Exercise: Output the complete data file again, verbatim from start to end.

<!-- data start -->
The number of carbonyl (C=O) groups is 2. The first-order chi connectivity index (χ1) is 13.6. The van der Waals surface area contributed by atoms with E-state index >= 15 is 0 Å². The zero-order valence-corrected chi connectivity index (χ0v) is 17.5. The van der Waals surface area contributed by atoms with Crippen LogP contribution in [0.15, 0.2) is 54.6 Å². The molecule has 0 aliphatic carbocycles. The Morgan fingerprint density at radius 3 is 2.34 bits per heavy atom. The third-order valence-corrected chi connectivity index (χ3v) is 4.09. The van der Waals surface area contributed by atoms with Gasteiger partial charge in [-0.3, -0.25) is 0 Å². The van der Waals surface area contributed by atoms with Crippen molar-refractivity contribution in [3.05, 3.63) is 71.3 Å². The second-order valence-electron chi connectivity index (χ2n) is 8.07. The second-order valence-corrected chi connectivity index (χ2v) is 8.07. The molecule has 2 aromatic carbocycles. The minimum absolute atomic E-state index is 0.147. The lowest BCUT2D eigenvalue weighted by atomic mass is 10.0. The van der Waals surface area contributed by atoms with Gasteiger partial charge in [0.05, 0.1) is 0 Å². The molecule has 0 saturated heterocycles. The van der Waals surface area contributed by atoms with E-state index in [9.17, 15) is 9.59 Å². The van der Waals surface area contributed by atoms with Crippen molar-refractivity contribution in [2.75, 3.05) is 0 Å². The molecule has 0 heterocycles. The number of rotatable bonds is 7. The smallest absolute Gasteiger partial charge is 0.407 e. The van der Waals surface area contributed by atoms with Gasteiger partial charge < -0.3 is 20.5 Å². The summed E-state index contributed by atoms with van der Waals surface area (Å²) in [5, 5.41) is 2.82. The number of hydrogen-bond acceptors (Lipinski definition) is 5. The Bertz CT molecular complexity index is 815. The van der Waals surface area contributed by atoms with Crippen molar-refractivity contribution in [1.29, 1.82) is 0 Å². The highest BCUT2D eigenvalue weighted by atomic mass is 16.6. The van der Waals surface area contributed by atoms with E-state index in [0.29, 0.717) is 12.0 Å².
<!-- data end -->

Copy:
The number of carbonyl (C=O) groups is 2. The first-order chi connectivity index (χ1) is 13.6. The van der Waals surface area contributed by atoms with E-state index >= 15 is 0 Å². The zero-order valence-corrected chi connectivity index (χ0v) is 17.5. The van der Waals surface area contributed by atoms with Crippen LogP contribution in [0.15, 0.2) is 54.6 Å². The molecule has 0 aliphatic carbocycles. The Morgan fingerprint density at radius 3 is 2.34 bits per heavy atom. The third-order valence-corrected chi connectivity index (χ3v) is 4.09. The van der Waals surface area contributed by atoms with Gasteiger partial charge in [-0.3, -0.25) is 0 Å². The van der Waals surface area contributed by atoms with Crippen molar-refractivity contribution in [3.05, 3.63) is 71.3 Å². The second-order valence-electron chi connectivity index (χ2n) is 8.07. The second-order valence-corrected chi connectivity index (χ2v) is 8.07. The molecule has 2 aromatic carbocycles. The minimum absolute atomic E-state index is 0.147. The lowest BCUT2D eigenvalue weighted by atomic mass is 10.0. The van der Waals surface area contributed by atoms with Gasteiger partial charge in [0.05, 0.1) is 0 Å². The molecule has 0 saturated heterocycles. The van der Waals surface area contributed by atoms with E-state index in [9.17, 15) is 9.59 Å². The van der Waals surface area contributed by atoms with Crippen molar-refractivity contribution in [2.75, 3.05) is 0 Å². The molecule has 0 heterocycles. The number of rotatable bonds is 7. The smallest absolute Gasteiger partial charge is 0.407 e. The van der Waals surface area contributed by atoms with Gasteiger partial charge < -0.3 is 20.5 Å². The summed E-state index contributed by atoms with van der Waals surface area (Å²) in [5, 5.41) is 2.82. The number of hydrogen-bond acceptors (Lipinski definition) is 5. The Bertz CT molecular complexity index is 815. The van der Waals surface area contributed by atoms with Crippen molar-refractivity contribution in [1.29, 1.82) is 0 Å². The highest BCUT2D eigenvalue weighted by atomic mass is 16.6. The van der Waals surface area contributed by atoms with E-state index in [0.29, 0.717) is 12.0 Å².